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Committee on Financial Services

United States House of Representatives

Archive Press Releases

Committee on Banking
and Financial Services

James A. Leach, Chairman

For Immediate Release:
Tuesday, April 11, 2000

Opening Statement
Of Rep. James A. Leach
Chairman, House Banking and Financial Services Committee
Hearing on Over-the-Counter Derivatives, Hedge Funds and Netting Proposals


 Today’s hearing will address three areas - over-the-counter derivatives, hedge funds, and contract netting - where legislative proposals are pending to reduce systemic risk to the financial markets. The legislation, in each case, is based upon recommendations from the President’s Working Group on Financial Markets. The Working Group, which consists of the Secretary of the Treasury and Chairmen of the Federal Reserve, the Security and Exchange Commission and the Commodities Future Trading Commission, has creatively examined system-wide issues across the legalistic and jurisdictional divides that normally separate one regulator’s thinking from another’s.

The Working Group’s newly established and long overdue consensus on OTC derivatives is momentous for the banking industry, banking regulators, and this Committee. An overwhelming majority of financial OTC derivatives transactions involve one or more banks. Not only do the largest commercial banks conduct most of the dealer activities for financial swaps and related derivatives, but banks and other financial institutions of all kinds and sizes are the largest-scale end users of these contracts.

OTC derivatives - particularly interest-rate, foreign exchange, and credit derivatives - have become essential to banks’ risk management strategies, proprietary trading activities, international operations, and services to institutional customers. For these reasons, this Committee has had a vigorous and sustained interest in derivatives issues for well over a decade.

In 1993, the then Committee Minority issued what remains the most comprehensive analysis of over-the-counter derivatives ever produced in Congress. Many of the issues addressed in the Working Group’s 1999 report were raised in that report.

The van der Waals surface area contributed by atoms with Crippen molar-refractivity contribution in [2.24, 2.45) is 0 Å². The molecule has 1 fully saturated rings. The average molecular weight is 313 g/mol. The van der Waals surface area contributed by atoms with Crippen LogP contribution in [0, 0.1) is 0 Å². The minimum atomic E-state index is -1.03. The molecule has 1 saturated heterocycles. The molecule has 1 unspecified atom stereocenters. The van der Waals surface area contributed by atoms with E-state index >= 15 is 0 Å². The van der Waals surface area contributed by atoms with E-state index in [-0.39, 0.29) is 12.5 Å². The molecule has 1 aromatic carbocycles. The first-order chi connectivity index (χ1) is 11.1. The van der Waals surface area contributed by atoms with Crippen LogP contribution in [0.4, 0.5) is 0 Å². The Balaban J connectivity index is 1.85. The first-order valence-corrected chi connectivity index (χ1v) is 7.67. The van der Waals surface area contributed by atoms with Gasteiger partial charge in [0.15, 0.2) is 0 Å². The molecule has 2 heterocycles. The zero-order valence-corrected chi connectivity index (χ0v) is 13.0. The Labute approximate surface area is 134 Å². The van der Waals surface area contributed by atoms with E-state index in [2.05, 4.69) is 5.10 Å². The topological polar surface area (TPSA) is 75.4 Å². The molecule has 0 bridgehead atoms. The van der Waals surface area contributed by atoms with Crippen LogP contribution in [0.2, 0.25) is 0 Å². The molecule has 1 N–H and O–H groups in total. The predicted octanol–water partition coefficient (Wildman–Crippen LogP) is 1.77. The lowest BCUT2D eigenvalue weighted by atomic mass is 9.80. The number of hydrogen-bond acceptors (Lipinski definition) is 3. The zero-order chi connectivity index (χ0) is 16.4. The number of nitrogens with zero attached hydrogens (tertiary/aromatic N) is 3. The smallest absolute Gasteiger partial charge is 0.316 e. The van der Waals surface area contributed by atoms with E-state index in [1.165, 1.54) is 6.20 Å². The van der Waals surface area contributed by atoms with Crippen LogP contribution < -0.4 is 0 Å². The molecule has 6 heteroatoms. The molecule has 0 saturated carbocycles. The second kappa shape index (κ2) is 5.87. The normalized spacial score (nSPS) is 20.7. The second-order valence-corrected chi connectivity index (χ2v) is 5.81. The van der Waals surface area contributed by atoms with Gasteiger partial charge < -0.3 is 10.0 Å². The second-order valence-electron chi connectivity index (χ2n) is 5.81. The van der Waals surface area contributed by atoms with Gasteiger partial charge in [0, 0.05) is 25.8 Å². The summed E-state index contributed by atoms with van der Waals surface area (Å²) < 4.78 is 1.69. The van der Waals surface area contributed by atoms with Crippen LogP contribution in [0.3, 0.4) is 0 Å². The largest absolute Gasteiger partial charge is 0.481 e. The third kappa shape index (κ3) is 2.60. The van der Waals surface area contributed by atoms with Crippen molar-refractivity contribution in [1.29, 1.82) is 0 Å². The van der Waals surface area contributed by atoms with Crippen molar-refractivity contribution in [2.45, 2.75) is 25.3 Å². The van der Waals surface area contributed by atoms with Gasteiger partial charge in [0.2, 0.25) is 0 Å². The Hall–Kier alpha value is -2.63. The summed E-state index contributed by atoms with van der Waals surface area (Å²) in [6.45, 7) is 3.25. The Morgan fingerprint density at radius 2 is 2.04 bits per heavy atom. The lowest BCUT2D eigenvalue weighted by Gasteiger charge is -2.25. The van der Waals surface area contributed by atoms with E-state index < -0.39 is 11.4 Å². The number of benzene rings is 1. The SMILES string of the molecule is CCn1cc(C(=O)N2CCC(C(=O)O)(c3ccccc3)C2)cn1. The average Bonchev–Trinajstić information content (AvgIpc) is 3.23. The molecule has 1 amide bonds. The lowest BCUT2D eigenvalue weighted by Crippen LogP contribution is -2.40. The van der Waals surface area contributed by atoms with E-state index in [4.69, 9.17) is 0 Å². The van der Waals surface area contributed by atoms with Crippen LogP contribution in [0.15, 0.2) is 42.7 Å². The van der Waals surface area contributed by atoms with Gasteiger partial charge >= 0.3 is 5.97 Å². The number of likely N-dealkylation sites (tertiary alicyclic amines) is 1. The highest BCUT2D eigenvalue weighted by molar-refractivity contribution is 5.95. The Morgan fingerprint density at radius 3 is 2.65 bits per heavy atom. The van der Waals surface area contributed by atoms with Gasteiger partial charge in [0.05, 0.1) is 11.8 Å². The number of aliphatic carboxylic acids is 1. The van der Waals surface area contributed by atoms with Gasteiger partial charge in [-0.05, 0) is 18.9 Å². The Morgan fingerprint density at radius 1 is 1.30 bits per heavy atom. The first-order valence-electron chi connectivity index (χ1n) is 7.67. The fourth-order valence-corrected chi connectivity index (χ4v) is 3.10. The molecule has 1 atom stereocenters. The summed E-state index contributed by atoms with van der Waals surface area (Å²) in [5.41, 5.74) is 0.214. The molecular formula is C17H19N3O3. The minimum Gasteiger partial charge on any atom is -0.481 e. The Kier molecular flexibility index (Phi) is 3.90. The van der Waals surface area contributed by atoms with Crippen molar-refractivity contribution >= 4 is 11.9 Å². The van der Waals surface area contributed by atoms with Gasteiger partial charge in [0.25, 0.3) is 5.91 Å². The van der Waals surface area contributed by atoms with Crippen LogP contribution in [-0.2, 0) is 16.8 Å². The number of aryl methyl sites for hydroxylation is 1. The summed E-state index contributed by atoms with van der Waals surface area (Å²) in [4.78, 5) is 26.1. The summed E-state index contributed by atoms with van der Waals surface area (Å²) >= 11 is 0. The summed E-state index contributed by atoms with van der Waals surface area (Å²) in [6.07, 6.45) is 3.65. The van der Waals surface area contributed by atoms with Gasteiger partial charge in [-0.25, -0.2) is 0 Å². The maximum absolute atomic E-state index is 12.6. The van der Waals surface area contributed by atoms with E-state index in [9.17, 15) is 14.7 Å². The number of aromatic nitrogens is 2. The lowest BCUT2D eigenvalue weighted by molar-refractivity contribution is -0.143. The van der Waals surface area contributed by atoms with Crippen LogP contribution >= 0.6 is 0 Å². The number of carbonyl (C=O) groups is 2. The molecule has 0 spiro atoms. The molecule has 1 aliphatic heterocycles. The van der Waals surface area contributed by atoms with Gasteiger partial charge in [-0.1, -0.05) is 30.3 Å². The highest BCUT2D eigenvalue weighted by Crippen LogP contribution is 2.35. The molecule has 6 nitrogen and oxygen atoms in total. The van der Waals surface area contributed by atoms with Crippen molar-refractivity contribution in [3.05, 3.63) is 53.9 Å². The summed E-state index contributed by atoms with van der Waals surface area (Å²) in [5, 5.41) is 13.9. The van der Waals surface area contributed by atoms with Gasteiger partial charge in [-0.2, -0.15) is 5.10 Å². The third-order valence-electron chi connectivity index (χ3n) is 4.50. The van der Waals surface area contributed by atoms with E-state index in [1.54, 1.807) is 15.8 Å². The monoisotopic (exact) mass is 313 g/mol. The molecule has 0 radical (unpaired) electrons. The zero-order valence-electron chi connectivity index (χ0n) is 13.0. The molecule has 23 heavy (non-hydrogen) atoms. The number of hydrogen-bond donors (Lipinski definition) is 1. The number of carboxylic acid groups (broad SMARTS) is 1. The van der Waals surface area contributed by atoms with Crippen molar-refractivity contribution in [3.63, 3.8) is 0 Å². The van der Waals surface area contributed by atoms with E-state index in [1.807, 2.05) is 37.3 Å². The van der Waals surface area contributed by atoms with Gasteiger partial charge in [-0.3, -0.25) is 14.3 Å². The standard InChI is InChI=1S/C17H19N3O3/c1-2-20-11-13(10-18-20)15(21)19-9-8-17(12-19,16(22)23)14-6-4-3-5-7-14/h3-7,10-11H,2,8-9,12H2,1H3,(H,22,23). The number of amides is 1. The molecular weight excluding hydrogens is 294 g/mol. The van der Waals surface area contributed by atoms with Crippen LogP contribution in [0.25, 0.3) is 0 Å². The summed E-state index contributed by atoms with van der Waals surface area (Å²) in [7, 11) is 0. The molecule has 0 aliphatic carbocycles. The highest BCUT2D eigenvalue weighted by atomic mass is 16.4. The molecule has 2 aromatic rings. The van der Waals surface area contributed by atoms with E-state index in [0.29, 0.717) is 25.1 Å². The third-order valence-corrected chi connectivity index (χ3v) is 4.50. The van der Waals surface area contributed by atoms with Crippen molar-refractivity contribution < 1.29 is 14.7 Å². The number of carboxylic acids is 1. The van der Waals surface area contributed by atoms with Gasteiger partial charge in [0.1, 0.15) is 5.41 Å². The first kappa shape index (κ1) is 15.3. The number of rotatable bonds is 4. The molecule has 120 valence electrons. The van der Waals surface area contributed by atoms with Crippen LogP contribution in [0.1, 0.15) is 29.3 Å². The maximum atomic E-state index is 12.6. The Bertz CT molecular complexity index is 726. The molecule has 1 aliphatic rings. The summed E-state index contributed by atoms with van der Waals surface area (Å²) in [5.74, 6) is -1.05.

In the six and a half years since, these markets have increased dramatically. According to recent OCC figures, the notional measure of U.S. commercial banks’ derivatives transactions is almost $35 trillion, and of this amount $31 trillion represents OTC derivatives activities, yielding some $2.5 billion in revenues. The most recent total of banks’ credit exposure from off-balance sheet derivatives contracts is $396 billion. In sum, banks are central to financial OTC derivatives markets and these markets have become central to a wide range of banking activities.

The Working Group rightfully recognized that the legal uncertainties surrounding these products could unnecessarily pose serious risks to the financial system, including insured institutions. These uncertainties have impeded the development of multilateral clearing and electronic trading mechanisms and raised the specter that contracts might be renounced, particularly during a time of economic disruption.

Moreover, the competitive position of the U.S. banking system and the effectiveness of U.S. government’s oversight over financial markets will be weakened if the confused state of U.S. law and regulation causes the trading and clearing of OTC derivatives to become concentrated overseas. For these reasons, H.R. 4203, the Over-the-Counter Derivatives Systemic Risk Reduction Act, seeks to begin to solve these problems in a manner generally consistent with the substance and tone of the Working Group’s OTC derivatives recommendations.

These legislative recommendations would not be any regulator’s or legislator’s first choice on how to provide a regulatory framework for OTC derivatives. Instead, they represent a compromise among the different Federal regulators who regulate different financial institutions for different purposes.